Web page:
The Function of Treasure
First, recovered treasure is the Classic player’s metric of success. Even in Classic rule sets that provide experience for defeating or killing monsters (something I dislike as it sends confusing messages about the goals of exploration), the majority of characters’ experience will come from the treasure recovered in the dungeon. Random treasure generation has been a mainstay of Referee preparation since the first edition of Dungeons & Dragons however, and it has an enduring appeal because imagining treasure is delightful - it’s a space where wonder can enter RPGs, this alone makes it valuable. Yet, these formative random treasure systems, as found in all early Dungeons & Dragons, reject wonder. Despite the gambling style fun of rolling up random hoards, random treasure has been largely unvariegated mass of coinage.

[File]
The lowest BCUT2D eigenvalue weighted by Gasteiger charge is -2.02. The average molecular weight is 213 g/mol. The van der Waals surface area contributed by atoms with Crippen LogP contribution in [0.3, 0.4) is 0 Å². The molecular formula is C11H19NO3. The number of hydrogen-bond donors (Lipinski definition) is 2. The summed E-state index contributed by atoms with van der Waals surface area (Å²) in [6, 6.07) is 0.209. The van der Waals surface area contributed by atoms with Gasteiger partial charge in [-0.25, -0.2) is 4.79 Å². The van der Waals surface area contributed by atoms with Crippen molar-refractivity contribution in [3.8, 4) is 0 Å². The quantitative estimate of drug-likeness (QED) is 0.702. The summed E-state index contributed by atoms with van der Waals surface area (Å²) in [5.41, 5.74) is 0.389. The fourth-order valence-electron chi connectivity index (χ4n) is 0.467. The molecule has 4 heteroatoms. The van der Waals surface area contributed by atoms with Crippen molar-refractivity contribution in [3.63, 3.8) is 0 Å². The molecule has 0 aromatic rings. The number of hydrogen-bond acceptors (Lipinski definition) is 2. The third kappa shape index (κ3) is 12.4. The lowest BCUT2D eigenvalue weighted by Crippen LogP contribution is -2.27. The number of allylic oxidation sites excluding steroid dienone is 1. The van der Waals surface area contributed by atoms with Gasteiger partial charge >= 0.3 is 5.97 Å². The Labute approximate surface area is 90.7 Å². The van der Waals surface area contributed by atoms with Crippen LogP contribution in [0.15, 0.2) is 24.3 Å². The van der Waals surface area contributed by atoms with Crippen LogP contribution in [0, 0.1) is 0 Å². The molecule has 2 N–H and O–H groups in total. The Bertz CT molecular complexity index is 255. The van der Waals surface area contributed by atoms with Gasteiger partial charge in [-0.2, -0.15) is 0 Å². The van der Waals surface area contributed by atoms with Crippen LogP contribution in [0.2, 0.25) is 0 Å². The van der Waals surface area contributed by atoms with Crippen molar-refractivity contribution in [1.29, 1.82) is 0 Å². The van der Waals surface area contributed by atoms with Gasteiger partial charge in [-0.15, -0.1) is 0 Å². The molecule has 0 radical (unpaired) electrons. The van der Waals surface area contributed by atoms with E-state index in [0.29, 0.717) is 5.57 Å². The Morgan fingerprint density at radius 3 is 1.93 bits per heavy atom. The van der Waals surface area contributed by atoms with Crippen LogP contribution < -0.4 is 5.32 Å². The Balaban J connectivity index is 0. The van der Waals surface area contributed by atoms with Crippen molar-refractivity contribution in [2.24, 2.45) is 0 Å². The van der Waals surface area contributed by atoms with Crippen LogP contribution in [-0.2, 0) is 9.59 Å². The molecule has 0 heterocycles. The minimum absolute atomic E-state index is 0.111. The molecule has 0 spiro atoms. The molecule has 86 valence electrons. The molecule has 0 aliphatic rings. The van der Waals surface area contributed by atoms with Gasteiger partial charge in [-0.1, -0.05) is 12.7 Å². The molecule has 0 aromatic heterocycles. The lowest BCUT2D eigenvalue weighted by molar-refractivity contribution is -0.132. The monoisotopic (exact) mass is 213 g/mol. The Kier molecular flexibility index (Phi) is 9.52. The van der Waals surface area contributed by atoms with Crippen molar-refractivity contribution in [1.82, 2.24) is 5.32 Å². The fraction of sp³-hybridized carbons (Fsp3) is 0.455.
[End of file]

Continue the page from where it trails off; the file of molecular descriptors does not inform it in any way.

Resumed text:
There are mechanical reasons for these coin hoards, coins are far easier to generate randomly and far easier to track encumbrance for. Dungeons & Dragons has also long used coin based encumbrance, with characters able to carry a few thousand coin weight (it varies by edition and represents a failure point for early dungeon crawl mechanics - see below). This ease couples well with the gambling appeal of random treasure generation, and the random “treasure types” that appeared in the 1970’s white box have endured appeal, despite most older editions cautioning against coin hoards for various reasons. However, even when a designer or referee doesn’t use random generation or design advice cautions against it the treasure tables set the standard and expectation of what treasure looks like in Dungeons & Dragons, and from there fantasy adventure as a genre.